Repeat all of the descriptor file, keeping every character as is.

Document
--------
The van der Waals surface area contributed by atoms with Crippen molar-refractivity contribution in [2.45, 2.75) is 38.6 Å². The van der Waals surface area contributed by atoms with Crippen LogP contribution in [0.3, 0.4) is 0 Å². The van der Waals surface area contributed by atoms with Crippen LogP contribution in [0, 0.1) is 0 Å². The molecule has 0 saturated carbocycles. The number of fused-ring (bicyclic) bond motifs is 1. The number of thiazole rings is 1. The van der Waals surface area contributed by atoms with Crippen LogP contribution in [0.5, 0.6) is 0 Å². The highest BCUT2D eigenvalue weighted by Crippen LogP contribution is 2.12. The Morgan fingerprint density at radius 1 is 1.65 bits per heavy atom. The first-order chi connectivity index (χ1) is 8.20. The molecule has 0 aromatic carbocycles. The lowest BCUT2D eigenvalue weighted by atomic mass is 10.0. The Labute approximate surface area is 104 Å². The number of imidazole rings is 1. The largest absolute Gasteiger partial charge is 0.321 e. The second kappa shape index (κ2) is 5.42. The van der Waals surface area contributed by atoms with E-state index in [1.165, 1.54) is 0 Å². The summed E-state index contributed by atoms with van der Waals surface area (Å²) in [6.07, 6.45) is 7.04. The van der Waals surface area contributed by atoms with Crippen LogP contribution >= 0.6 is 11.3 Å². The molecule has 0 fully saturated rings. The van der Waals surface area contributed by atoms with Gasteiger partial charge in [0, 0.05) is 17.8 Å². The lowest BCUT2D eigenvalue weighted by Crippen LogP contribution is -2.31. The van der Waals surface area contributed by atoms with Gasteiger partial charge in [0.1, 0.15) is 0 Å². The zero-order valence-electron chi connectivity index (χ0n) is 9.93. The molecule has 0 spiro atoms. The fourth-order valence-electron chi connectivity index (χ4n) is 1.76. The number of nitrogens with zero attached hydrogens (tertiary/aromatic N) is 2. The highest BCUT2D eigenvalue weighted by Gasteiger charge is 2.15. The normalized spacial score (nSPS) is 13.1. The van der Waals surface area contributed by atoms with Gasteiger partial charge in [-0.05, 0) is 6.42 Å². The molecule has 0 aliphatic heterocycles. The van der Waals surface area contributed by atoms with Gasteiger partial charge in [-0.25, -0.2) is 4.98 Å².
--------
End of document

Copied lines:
The van der Waals surface area contributed by atoms with Crippen molar-refractivity contribution in [2.45, 2.75) is 38.6 Å². The van der Waals surface area contributed by atoms with Crippen LogP contribution in [0.3, 0.4) is 0 Å². The van der Waals surface area contributed by atoms with Crippen LogP contribution in [0, 0.1) is 0 Å². The molecule has 0 saturated carbocycles. The number of fused-ring (bicyclic) bond motifs is 1. The number of thiazole rings is 1. The van der Waals surface area contributed by atoms with Crippen LogP contribution in [0.5, 0.6) is 0 Å². The highest BCUT2D eigenvalue weighted by Crippen LogP contribution is 2.12. The Morgan fingerprint density at radius 1 is 1.65 bits per heavy atom. The first-order chi connectivity index (χ1) is 8.20. The molecule has 0 aromatic carbocycles. The lowest BCUT2D eigenvalue weighted by atomic mass is 10.0. The Labute approximate surface area is 104 Å². The number of imidazole rings is 1. The largest absolute Gasteiger partial charge is 0.321 e. The second kappa shape index (κ2) is 5.42. The van der Waals surface area contributed by atoms with E-state index in [1.165, 1.54) is 0 Å². The summed E-state index contributed by atoms with van der Waals surface area (Å²) in [6.07, 6.45) is 7.04. The van der Waals surface area contributed by atoms with Crippen LogP contribution >= 0.6 is 11.3 Å². The molecule has 0 fully saturated rings. The van der Waals surface area contributed by atoms with Gasteiger partial charge in [0, 0.05) is 17.8 Å². The lowest BCUT2D eigenvalue weighted by Crippen LogP contribution is -2.31. The van der Waals surface area contributed by atoms with Gasteiger partial charge in [0.1, 0.15) is 0 Å². The zero-order valence-electron chi connectivity index (χ0n) is 9.93. The molecule has 0 spiro atoms. The fourth-order valence-electron chi connectivity index (χ4n) is 1.76. The number of nitrogens with zero attached hydrogens (tertiary/aromatic N) is 2. The highest BCUT2D eigenvalue weighted by Gasteiger charge is 2.15. The normalized spacial score (nSPS) is 13.1. The van der Waals surface area contributed by atoms with Gasteiger partial charge in [-0.05, 0) is 6.42 Å². The molecule has 0 aliphatic heterocycles. The van der Waals surface area contributed by atoms with Gasteiger partial charge in [-0.25, -0.2) is 4.98 Å².